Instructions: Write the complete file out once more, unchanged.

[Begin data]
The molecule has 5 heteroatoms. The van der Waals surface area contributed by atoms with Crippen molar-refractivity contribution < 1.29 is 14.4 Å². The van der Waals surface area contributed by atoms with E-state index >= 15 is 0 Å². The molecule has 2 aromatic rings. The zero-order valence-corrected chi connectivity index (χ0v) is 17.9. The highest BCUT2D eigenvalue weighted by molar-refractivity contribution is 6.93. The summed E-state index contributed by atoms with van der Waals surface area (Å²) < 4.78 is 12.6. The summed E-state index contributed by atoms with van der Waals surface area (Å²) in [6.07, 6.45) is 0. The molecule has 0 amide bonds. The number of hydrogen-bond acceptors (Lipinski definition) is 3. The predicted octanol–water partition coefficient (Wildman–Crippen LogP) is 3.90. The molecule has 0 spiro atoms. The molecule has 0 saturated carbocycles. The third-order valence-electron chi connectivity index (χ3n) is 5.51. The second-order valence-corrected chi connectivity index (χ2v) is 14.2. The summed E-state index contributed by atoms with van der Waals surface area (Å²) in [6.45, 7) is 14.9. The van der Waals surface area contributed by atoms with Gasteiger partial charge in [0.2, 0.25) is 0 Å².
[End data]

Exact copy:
The molecule has 5 heteroatoms. The van der Waals surface area contributed by atoms with Crippen molar-refractivity contribution < 1.29 is 14.4 Å². The van der Waals surface area contributed by atoms with E-state index >= 15 is 0 Å². The molecule has 2 aromatic rings. The zero-order valence-corrected chi connectivity index (χ0v) is 17.9. The highest BCUT2D eigenvalue weighted by molar-refractivity contribution is 6.93. The summed E-state index contributed by atoms with van der Waals surface area (Å²) < 4.78 is 12.6. The summed E-state index contributed by atoms with van der Waals surface area (Å²) in [6.07, 6.45) is 0. The molecule has 0 amide bonds. The number of hydrogen-bond acceptors (Lipinski definition) is 3. The predicted octanol–water partition coefficient (Wildman–Crippen LogP) is 3.90. The molecule has 0 spiro atoms. The molecule has 0 saturated carbocycles. The third-order valence-electron chi connectivity index (χ3n) is 5.51. The second-order valence-corrected chi connectivity index (χ2v) is 14.2. The summed E-state index contributed by atoms with van der Waals surface area (Å²) in [6.45, 7) is 14.9. The van der Waals surface area contributed by atoms with Gasteiger partial charge in [0.2, 0.25) is 0 Å².